Assessing Human Health Risk from Pesticides
We use risk assessments to make informed decisions about approving new pesticides and new uses of registered pesticides, and during our regular review of existing pesticides.
Our human health risk assessments estimate the nature and probability of harmful health effects in people who may be exposed to pesticides:
- in the food and water they consume;
- in the air they breathe;
- through their work; or
- as a result of activities that may lead to contact with pesticide residues on treated surfaces.
We review all scientific data on the pesticide and develop comprehensive risk assessments.
When our assessments show that risks from a pesticide need to be reduced, we modify where and how it can be used. If a pesticide does not meet our safety standard, after considering all appropriate risk reduction measures, we will not allow it to be used.
We develop our human health risk assessments using the National Research Council’s four-step process:
- Step One: Hazard Identification (Toxicity)
- Step Two: Dose-Response Assessment
- Step Three: Exposure Assessment
- Step Four: Risk Characterization
Step One: Hazard Identification (Toxicology)
- We examine whether a pesticide has the potential to cause harm to humans, and if so, under what circumstances.
- Our scientists evaluate many toxicity studies that typically are conducted on animals by pesticide companies in independent laboratories.
- We consider the full spectrum potential health effects that may occur from different types of pesticide exposure, from eye and skin irritation to cancer and birth defects.
Read more about:
- We may also consult the public literature or other sources of supporting information on any aspect of the pesticide. See Guidance for Identifying, Selecting and Evaluating Open Literature Studies
Step Two: Dose-Response Assessment
Paracelsus, the Swiss physician and alchemist, the “father” of modern toxicology (1493-1541) said, "The dose makes the poison."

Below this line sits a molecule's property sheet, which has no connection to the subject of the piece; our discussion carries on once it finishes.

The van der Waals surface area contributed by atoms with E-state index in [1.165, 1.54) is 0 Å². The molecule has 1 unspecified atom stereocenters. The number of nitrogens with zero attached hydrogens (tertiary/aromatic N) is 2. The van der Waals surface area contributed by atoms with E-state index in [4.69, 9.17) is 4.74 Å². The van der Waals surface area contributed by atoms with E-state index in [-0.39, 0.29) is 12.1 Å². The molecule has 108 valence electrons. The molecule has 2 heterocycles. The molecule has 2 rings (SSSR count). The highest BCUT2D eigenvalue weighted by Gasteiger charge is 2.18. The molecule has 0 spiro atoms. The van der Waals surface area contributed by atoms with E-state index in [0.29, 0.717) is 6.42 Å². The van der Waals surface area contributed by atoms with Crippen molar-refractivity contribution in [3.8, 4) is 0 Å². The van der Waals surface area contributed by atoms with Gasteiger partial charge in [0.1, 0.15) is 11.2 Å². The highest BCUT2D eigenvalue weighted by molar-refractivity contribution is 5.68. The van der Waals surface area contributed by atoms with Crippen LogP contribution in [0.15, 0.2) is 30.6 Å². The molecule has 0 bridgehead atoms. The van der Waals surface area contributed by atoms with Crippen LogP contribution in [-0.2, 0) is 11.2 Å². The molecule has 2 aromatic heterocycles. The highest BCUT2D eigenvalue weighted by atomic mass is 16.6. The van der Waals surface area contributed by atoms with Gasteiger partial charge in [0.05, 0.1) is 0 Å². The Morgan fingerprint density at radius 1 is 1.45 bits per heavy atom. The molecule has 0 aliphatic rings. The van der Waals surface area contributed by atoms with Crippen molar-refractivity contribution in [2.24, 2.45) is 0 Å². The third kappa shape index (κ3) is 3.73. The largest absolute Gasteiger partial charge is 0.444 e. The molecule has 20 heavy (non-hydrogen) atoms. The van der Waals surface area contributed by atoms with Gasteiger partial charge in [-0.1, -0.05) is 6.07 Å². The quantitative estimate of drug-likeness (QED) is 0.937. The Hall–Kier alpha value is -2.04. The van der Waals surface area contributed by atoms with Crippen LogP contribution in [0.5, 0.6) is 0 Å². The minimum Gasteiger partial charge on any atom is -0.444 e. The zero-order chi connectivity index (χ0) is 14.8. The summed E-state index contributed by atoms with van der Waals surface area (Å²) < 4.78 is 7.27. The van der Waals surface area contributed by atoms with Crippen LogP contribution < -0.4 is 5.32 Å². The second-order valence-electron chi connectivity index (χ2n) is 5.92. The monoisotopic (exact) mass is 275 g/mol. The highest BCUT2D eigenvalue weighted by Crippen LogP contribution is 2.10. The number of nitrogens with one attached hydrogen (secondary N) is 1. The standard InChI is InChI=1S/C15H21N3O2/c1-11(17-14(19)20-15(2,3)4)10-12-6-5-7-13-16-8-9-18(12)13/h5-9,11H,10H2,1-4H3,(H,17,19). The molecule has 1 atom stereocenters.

In other words, the amount of a substance a person is exposed to is as important as how toxic the pesticide might be. For example, small doses of aspirin can be beneficial to people, but at very high doses, this common medicine can be deadly. In some individuals, even at very low doses, aspirin may be deadly.
- Dose-response assessment examines the numerical relationship between exposure and effects.
- We consider the dose levels at which harmful effects are observed in test animals.
- We use these dose levels to calculate what an equal dose in would be in humans.
Step Three: Exposure Assessment
Our exposure assessment examines what is known about the frequency, timing and levels of contact with a pesticide.
Typical sources of pesticide exposure:
- Dietary exposure
- Food - Most of the foods we eat have been grown with the use of pesticides. Therefore, pesticide residues may be present inside or on the surfaces of these foods.
- Drinking Water - Some pesticides applied to farmland or other land structures can make their way in small amounts to the ground water or surface water systems that feed drinking water supplies.
- More information: Available EPA Information on Assessing Exposure to Pesticides in Food—A User’s Guide.
- Residential exposure
You might use pesticides in and around your home to control insects, weeds, mold, mildew, bacteria, lawn and garden pests and to protect your pets from pests such as fleas. Pesticides may also be used as insect repellants that are directly applied to the skin or clothing.
- Occupational exposure (workers and applicators)
Pesticide applicators, vegetable and fruit pickers and others who work around pesticides can be exposed during their jobs (occupational exposure).
- Cumulative risk for pesticide groups that share a common mechanism of toxicity
Step Four: Risk Characterization
Risk characterization is the final step in assessing human health risks from pesticides.
- Hazard, dose-response and exposure assessments are combined to describe the overall risk from a pesticide.
- We explain the assumptions and safety factors used in assessing exposure as well as the uncertainties that are built into the dose-response assessment.
- The strength of the overall database is considered
- We draw conclusions about the nature and extent of the risk from exposure to the pesticide.
We recognize that effects vary between animals of different species and from person to person. To account for this variability, uncertainty factors are built into the risk assessment. These uncertainty factors create an additional margin of safety for protecting people who may be exposed to the pesticides. The pesticide law requires us to use an extra 10-fold safety factor, if necessary, to protect infants and children from effects of the pesticide.
The risk to human health from pesticide exposure depends on both the toxicity of the pesticide and the likelihood of people coming into contact with it. Simply put,
RISK = TOXICITY x EXPOSURE
At least some exposure and some toxicity are required to result in a risk. For example,
- if a pesticide is very poisonous, but no people are exposed, there is no risk, or
- alternately, ample exposure to a non-toxic pesticide poses no risk.
However, usually when pesticides are used, there is some toxicity and exposure, which means there is a potential for risk.